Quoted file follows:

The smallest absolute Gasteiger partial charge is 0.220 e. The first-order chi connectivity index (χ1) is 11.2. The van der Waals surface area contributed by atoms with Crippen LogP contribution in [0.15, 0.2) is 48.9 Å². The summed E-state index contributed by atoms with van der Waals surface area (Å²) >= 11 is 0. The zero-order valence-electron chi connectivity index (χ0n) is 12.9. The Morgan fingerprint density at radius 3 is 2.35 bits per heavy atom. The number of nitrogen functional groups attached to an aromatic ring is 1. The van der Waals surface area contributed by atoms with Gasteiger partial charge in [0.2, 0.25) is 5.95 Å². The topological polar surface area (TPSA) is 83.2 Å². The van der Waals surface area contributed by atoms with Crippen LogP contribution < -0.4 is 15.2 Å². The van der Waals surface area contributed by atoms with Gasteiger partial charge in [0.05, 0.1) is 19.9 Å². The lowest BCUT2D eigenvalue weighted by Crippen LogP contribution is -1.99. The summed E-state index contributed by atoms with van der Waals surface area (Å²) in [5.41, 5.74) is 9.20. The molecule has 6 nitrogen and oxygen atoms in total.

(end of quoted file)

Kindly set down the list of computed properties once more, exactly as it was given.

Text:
The smallest absolute Gasteiger partial charge is 0.220 e. The first-order chi connectivity index (χ1) is 11.2. The van der Waals surface area contributed by atoms with Crippen LogP contribution in [0.15, 0.2) is 48.9 Å². The summed E-state index contributed by atoms with van der Waals surface area (Å²) >= 11 is 0. The zero-order valence-electron chi connectivity index (χ0n) is 12.9. The Morgan fingerprint density at radius 3 is 2.35 bits per heavy atom. The number of nitrogen functional groups attached to an aromatic ring is 1. The van der Waals surface area contributed by atoms with Gasteiger partial charge in [0.2, 0.25) is 5.95 Å². The topological polar surface area (TPSA) is 83.2 Å². The van der Waals surface area contributed by atoms with Crippen LogP contribution < -0.4 is 15.2 Å². The van der Waals surface area contributed by atoms with Gasteiger partial charge in [0.05, 0.1) is 19.9 Å². The lowest BCUT2D eigenvalue weighted by Crippen LogP contribution is -1.99. The summed E-state index contributed by atoms with van der Waals surface area (Å²) in [5.41, 5.74) is 9.20. The molecule has 6 nitrogen and oxygen atoms in total.